Elbow Hairline Fracture

by / Saturday, 17 November 2018 / Published in Elbow Surgery, Sports Medicine

Hairline or stress fractures are tiny cracks on a bone that happen as a result of stress from overuse but could be related to trauma from falls or accidents as well. Bones tend to be slightly elastic and can bend a little bit to absorb some of the less severe impacts. This is especially true for children. But when strain is continuously placed upon a bone, it can lead to microscopic cracks, which are known as hairline or stress fractures. While hairline fractures may heal with conservative, nonsurgical management, they can be painful and last for multiple weeks.

Hairline fracture of the elbow is not uncommon. Any repetitive physical activity that puts persistent strain on the elbow can develop a hairline fracture. They can be hard to detect as they may elicit only dull pain and cause mild tenderness. Patients usually find pain relief with common painkillers. The pain from a hairline fracture worsens with movement that puts further strain on the injured bone, which limits the range of motion.
There is associated tenderness and swelling in the elbow as well.


Hairline fractures of the elbow may also develop as a result of sudden changes to the intensity, duration, frequency, or type of physical activity of the arm.


There are a few factors that are associated with an elevated risk of developing hairline fractures of the elbow.

  • They are more common in women.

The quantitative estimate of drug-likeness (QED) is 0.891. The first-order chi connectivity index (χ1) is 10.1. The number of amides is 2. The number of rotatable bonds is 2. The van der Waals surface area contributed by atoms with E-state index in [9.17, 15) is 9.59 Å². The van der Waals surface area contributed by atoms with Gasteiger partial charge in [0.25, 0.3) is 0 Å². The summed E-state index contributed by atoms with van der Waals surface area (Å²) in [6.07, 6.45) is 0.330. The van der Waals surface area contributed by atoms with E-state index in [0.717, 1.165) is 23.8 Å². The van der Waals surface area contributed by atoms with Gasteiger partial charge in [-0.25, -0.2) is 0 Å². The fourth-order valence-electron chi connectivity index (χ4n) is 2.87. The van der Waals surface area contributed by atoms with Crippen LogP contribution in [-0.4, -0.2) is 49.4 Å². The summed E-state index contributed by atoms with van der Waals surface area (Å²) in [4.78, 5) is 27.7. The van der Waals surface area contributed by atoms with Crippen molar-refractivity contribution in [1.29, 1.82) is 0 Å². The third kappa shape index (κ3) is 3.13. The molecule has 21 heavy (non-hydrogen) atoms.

• Pre-existing anatomic abnormalities can intensify the strain on the bones.
  • Osteoporosis, osteomalacia, etc.
  • Previous hairline fractures.
  • Diet imbalances – low calcium, Vitamin D

The pain from a hairline fracture worsens with movement that puts further strain on the injured bone, which limits the range of motion


This begins with a physical examination and involves assessing for swelling, tenderness, bruising, range of motion, etc. Based on the findings, the doctor may order imaging tests, starting with an X-ray. However, if history warrants, a nuclear bone scan or even an MRI may be performed.


It is important to accurately detect hairline fractures as the injury may worsen with persistent physical activity, such as a full-blown fracture with associated soft tissue injuries, which can be difficult to treat.

Most of the hairline fractures heal by themselves as long as the joint is immobilized and no further strain is exerted. The arm should be lifted frequently and ice pack should be applied to speed up healing and decrease swelling. By the end of 2 weeks, a lightweight bearing can be reintroduced gradually. Non-weight bearing activities, such as swimming, can be performed and are even helpful.  One must avoid high-impact sports or activities during the recovery period, which can take between 6 to 8 weeks. If the fracture does not heal on its own with conservative management, surgery may be warranted.


Stiffness in the elbow is common after coming out of the cast or splint, which gets better on its own in a few months. In some cases, physical therapy may be needed to help restore motion. Long-term outcome in these types of fractures is generally excellent.